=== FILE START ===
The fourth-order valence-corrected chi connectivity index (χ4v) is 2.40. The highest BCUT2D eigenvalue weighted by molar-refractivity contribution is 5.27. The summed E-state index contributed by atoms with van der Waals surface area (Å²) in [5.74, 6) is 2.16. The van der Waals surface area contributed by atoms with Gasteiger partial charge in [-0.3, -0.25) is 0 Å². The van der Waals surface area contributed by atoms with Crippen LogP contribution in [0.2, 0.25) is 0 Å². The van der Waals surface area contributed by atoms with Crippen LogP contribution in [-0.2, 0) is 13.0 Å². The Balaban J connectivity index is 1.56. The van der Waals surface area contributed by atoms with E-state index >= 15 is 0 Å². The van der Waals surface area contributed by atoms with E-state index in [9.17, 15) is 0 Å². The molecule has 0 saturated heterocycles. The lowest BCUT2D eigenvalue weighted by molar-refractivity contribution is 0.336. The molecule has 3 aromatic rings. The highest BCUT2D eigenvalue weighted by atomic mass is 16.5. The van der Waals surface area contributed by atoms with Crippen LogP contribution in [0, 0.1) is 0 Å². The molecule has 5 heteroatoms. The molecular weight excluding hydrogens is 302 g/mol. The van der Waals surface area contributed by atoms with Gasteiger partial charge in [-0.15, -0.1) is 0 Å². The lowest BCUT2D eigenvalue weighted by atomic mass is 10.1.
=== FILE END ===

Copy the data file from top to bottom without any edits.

The fourth-order valence-corrected chi connectivity index (χ4v) is 2.40. The highest BCUT2D eigenvalue weighted by molar-refractivity contribution is 5.27. The summed E-state index contributed by atoms with van der Waals surface area (Å²) in [5.74, 6) is 2.16. The van der Waals surface area contributed by atoms with Gasteiger partial charge in [-0.3, -0.25) is 0 Å². The van der Waals surface area contributed by atoms with Crippen LogP contribution in [0.2, 0.25) is 0 Å². The van der Waals surface area contributed by atoms with Crippen LogP contribution in [-0.2, 0) is 13.0 Å². The Balaban J connectivity index is 1.56. The van der Waals surface area contributed by atoms with E-state index >= 15 is 0 Å². The van der Waals surface area contributed by atoms with E-state index in [9.17, 15) is 0 Å². The molecule has 0 saturated heterocycles. The lowest BCUT2D eigenvalue weighted by molar-refractivity contribution is 0.336. The molecule has 3 aromatic rings. The highest BCUT2D eigenvalue weighted by atomic mass is 16.5. The van der Waals surface area contributed by atoms with Crippen LogP contribution in [0, 0.1) is 0 Å². The molecule has 5 heteroatoms. The molecular weight excluding hydrogens is 302 g/mol. The van der Waals surface area contributed by atoms with Gasteiger partial charge in [-0.15, -0.1) is 0 Å². The lowest BCUT2D eigenvalue weighted by atomic mass is 10.1.